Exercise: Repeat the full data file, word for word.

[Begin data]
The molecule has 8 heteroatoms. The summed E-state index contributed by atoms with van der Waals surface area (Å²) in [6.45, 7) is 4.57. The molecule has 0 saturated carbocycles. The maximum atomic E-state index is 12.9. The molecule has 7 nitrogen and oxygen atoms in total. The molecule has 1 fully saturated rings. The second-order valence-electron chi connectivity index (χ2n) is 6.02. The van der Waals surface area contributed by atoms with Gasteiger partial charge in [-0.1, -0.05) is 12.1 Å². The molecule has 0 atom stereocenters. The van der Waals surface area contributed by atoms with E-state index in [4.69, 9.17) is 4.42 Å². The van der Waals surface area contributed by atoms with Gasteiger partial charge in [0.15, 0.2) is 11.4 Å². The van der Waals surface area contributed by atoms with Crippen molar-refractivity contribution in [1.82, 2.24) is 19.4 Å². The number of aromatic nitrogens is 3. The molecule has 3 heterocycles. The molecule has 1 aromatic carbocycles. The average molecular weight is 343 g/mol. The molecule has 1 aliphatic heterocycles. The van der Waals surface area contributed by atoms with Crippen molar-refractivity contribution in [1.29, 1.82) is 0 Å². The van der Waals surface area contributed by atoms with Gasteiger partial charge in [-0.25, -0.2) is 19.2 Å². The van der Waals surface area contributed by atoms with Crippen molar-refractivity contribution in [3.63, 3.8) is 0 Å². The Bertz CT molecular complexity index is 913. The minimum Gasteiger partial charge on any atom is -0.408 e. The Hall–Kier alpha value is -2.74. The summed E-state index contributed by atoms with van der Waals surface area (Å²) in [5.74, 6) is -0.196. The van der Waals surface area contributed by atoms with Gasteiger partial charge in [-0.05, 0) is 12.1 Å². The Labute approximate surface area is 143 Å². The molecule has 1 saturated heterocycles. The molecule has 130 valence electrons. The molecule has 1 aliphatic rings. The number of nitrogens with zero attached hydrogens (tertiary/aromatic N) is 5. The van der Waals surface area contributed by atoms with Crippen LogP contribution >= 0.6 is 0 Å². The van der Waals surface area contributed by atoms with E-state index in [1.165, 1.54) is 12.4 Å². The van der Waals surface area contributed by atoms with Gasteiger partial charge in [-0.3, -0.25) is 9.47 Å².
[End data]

The molecule has 8 heteroatoms. The summed E-state index contributed by atoms with van der Waals surface area (Å²) in [6.45, 7) is 4.57. The molecule has 0 saturated carbocycles. The maximum atomic E-state index is 12.9. The molecule has 7 nitrogen and oxygen atoms in total. The molecule has 1 fully saturated rings. The second-order valence-electron chi connectivity index (χ2n) is 6.02. The van der Waals surface area contributed by atoms with Gasteiger partial charge in [-0.1, -0.05) is 12.1 Å². The molecule has 0 atom stereocenters. The van der Waals surface area contributed by atoms with E-state index in [4.69, 9.17) is 4.42 Å². The van der Waals surface area contributed by atoms with Gasteiger partial charge in [0.15, 0.2) is 11.4 Å². The van der Waals surface area contributed by atoms with Crippen molar-refractivity contribution in [1.82, 2.24) is 19.4 Å². The number of aromatic nitrogens is 3. The molecule has 3 heterocycles. The molecule has 1 aromatic carbocycles. The average molecular weight is 343 g/mol. The molecule has 1 aliphatic heterocycles. The van der Waals surface area contributed by atoms with Crippen molar-refractivity contribution in [1.29, 1.82) is 0 Å². The van der Waals surface area contributed by atoms with Gasteiger partial charge in [-0.25, -0.2) is 19.2 Å². The van der Waals surface area contributed by atoms with Crippen molar-refractivity contribution in [3.63, 3.8) is 0 Å². The Bertz CT molecular complexity index is 913. The minimum Gasteiger partial charge on any atom is -0.408 e. The Hall–Kier alpha value is -2.74. The summed E-state index contributed by atoms with van der Waals surface area (Å²) in [5.74, 6) is -0.196. The van der Waals surface area contributed by atoms with Gasteiger partial charge in [-0.05, 0) is 12.1 Å². The Labute approximate surface area is 143 Å². The molecule has 1 saturated heterocycles. The molecule has 130 valence electrons. The molecule has 1 aliphatic rings. The number of nitrogens with zero attached hydrogens (tertiary/aromatic N) is 5. The van der Waals surface area contributed by atoms with Crippen LogP contribution >= 0.6 is 0 Å². The van der Waals surface area contributed by atoms with E-state index in [1.165, 1.54) is 12.4 Å². The van der Waals surface area contributed by atoms with Gasteiger partial charge in [-0.3, -0.25) is 9.47 Å².